But the outlook for the industrial sector is uncertain against the backdrop of escalating trade tensions between the United States and its major trade partners, which threaten to disrupt global trade. A strong dollar and shortage of workers also pose a risk to production, with factory surveys suggesting some strain in the supply chain.
“Time will tell if this disruption in foreign trade will slow the overall U.S. economy because manufacturers cannot get what they need to produce goods here for domestic consumption and for exports,” said Chris Rupkey, chief economist at MUFG in New York.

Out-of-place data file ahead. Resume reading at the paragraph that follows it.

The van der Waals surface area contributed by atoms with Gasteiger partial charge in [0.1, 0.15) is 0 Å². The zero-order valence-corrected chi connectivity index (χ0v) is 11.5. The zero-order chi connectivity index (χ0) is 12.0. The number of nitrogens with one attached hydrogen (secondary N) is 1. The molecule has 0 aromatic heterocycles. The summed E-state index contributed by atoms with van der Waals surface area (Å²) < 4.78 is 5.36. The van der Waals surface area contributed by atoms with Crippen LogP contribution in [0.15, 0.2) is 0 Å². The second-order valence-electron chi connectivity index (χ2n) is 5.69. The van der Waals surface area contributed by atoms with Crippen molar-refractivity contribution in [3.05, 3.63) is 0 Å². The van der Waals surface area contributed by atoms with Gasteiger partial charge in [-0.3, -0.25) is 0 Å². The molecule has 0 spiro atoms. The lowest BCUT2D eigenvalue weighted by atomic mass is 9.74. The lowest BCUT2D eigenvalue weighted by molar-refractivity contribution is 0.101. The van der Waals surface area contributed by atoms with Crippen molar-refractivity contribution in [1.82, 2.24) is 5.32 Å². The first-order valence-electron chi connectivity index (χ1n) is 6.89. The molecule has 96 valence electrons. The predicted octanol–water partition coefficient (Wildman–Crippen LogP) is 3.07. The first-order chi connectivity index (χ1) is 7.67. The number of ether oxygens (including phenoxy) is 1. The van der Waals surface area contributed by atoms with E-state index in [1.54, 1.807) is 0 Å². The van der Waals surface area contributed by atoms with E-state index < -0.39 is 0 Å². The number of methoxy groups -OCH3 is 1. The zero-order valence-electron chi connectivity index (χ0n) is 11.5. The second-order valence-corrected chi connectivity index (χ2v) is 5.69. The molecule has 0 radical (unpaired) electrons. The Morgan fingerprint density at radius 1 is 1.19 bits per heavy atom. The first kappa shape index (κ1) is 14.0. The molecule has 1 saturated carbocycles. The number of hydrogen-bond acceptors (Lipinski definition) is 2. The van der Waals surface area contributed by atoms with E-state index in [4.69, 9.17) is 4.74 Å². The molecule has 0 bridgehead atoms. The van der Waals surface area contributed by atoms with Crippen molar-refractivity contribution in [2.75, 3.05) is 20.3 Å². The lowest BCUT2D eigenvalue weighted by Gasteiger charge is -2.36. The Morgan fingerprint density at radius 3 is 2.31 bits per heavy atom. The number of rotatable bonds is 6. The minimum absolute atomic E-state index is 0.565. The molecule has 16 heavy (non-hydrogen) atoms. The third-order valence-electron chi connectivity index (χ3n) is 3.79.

The Federal Reserve said on Tuesday industrial production rose 0.6 percent last month after falling 0.5 percent in May. It accelerated at a 6.0 percent annualized rate in the second quarter after a 2.4 percent growth pace in the first quarter.
Manufacturing output surged 0.8 percent in June after decreasing 1.0 percent in May. A 7.8 percent jump in motor vehicle production buoyed manufacturing output last month. Motor vehicle production declined 8.6 percent in May after a fire at a parts supplier caused a sharp drop in the assembly of trucks.
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